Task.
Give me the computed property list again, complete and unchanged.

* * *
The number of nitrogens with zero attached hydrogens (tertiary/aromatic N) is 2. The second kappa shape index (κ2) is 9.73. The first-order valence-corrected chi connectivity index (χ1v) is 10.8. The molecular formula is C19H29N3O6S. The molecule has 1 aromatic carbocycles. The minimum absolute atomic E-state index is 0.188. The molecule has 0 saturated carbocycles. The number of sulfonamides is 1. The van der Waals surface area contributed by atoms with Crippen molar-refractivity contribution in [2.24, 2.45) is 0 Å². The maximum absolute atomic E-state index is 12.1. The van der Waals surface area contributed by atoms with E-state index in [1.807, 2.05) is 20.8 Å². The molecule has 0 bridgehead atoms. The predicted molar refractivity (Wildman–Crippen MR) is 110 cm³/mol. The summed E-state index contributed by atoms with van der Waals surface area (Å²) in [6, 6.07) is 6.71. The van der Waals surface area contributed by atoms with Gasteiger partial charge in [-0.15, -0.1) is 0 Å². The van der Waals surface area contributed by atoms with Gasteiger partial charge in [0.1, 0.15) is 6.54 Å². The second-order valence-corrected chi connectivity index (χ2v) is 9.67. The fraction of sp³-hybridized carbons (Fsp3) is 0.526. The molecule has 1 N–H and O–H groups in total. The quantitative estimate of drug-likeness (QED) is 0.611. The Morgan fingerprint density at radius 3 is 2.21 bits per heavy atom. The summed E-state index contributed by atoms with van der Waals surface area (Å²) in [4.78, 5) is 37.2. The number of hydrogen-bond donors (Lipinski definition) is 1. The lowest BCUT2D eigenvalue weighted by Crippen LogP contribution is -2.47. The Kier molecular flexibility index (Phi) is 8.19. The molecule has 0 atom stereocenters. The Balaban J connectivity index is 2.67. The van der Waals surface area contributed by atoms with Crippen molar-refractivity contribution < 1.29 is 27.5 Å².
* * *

The number of nitrogens with zero attached hydrogens (tertiary/aromatic N) is 2. The second kappa shape index (κ2) is 9.73. The first-order valence-corrected chi connectivity index (χ1v) is 10.8. The molecular formula is C19H29N3O6S. The molecule has 1 aromatic carbocycles. The minimum absolute atomic E-state index is 0.188. The molecule has 0 saturated carbocycles. The number of sulfonamides is 1. The van der Waals surface area contributed by atoms with Crippen molar-refractivity contribution in [2.24, 2.45) is 0 Å². The maximum absolute atomic E-state index is 12.1. The van der Waals surface area contributed by atoms with E-state index in [1.807, 2.05) is 20.8 Å². The molecule has 0 bridgehead atoms. The predicted molar refractivity (Wildman–Crippen MR) is 110 cm³/mol. The summed E-state index contributed by atoms with van der Waals surface area (Å²) in [6, 6.07) is 6.71. The van der Waals surface area contributed by atoms with Gasteiger partial charge in [-0.15, -0.1) is 0 Å². The van der Waals surface area contributed by atoms with Gasteiger partial charge in [0.1, 0.15) is 6.54 Å². The second-order valence-corrected chi connectivity index (χ2v) is 9.67. The fraction of sp³-hybridized carbons (Fsp3) is 0.526. The molecule has 1 N–H and O–H groups in total. The quantitative estimate of drug-likeness (QED) is 0.611. The Morgan fingerprint density at radius 3 is 2.21 bits per heavy atom. The summed E-state index contributed by atoms with van der Waals surface area (Å²) in [4.78, 5) is 37.2. The number of hydrogen-bond donors (Lipinski definition) is 1. The lowest BCUT2D eigenvalue weighted by Crippen LogP contribution is -2.47. The Kier molecular flexibility index (Phi) is 8.19. The molecule has 0 atom stereocenters. The Balaban J connectivity index is 2.67. The van der Waals surface area contributed by atoms with Crippen molar-refractivity contribution < 1.29 is 27.5 Å².